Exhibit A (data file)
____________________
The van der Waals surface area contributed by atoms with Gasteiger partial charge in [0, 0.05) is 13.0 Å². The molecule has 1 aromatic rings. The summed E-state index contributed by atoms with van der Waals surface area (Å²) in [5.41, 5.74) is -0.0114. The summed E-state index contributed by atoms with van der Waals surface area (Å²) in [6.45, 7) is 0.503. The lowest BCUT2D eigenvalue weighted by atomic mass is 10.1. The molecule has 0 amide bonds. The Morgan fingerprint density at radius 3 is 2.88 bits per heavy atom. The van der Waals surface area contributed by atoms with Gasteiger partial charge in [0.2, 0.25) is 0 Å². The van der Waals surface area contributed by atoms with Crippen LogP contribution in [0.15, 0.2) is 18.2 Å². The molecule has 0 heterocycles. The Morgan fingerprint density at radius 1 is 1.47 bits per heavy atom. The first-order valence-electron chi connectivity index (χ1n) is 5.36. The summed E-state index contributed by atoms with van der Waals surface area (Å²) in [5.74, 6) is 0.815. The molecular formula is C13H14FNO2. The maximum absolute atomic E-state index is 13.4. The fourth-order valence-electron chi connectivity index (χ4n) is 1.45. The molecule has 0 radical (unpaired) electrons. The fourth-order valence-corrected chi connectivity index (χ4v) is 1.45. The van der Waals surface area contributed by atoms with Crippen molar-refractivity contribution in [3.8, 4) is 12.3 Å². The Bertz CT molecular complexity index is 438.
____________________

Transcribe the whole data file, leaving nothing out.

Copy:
The van der Waals surface area contributed by atoms with Gasteiger partial charge in [0, 0.05) is 13.0 Å². The molecule has 1 aromatic rings. The summed E-state index contributed by atoms with van der Waals surface area (Å²) in [5.41, 5.74) is -0.0114. The summed E-state index contributed by atoms with van der Waals surface area (Å²) in [6.45, 7) is 0.503. The lowest BCUT2D eigenvalue weighted by atomic mass is 10.1. The molecule has 0 amide bonds. The Morgan fingerprint density at radius 3 is 2.88 bits per heavy atom. The van der Waals surface area contributed by atoms with Gasteiger partial charge in [0.2, 0.25) is 0 Å². The van der Waals surface area contributed by atoms with Crippen LogP contribution in [0.15, 0.2) is 18.2 Å². The molecule has 0 heterocycles. The Morgan fingerprint density at radius 1 is 1.47 bits per heavy atom. The first-order valence-electron chi connectivity index (χ1n) is 5.36. The summed E-state index contributed by atoms with van der Waals surface area (Å²) in [5.74, 6) is 0.815. The molecular formula is C13H14FNO2. The maximum absolute atomic E-state index is 13.4. The fourth-order valence-electron chi connectivity index (χ4n) is 1.45. The molecule has 0 radical (unpaired) electrons. The fourth-order valence-corrected chi connectivity index (χ4v) is 1.45. The van der Waals surface area contributed by atoms with Crippen molar-refractivity contribution in [3.8, 4) is 12.3 Å². The Bertz CT molecular complexity index is 438.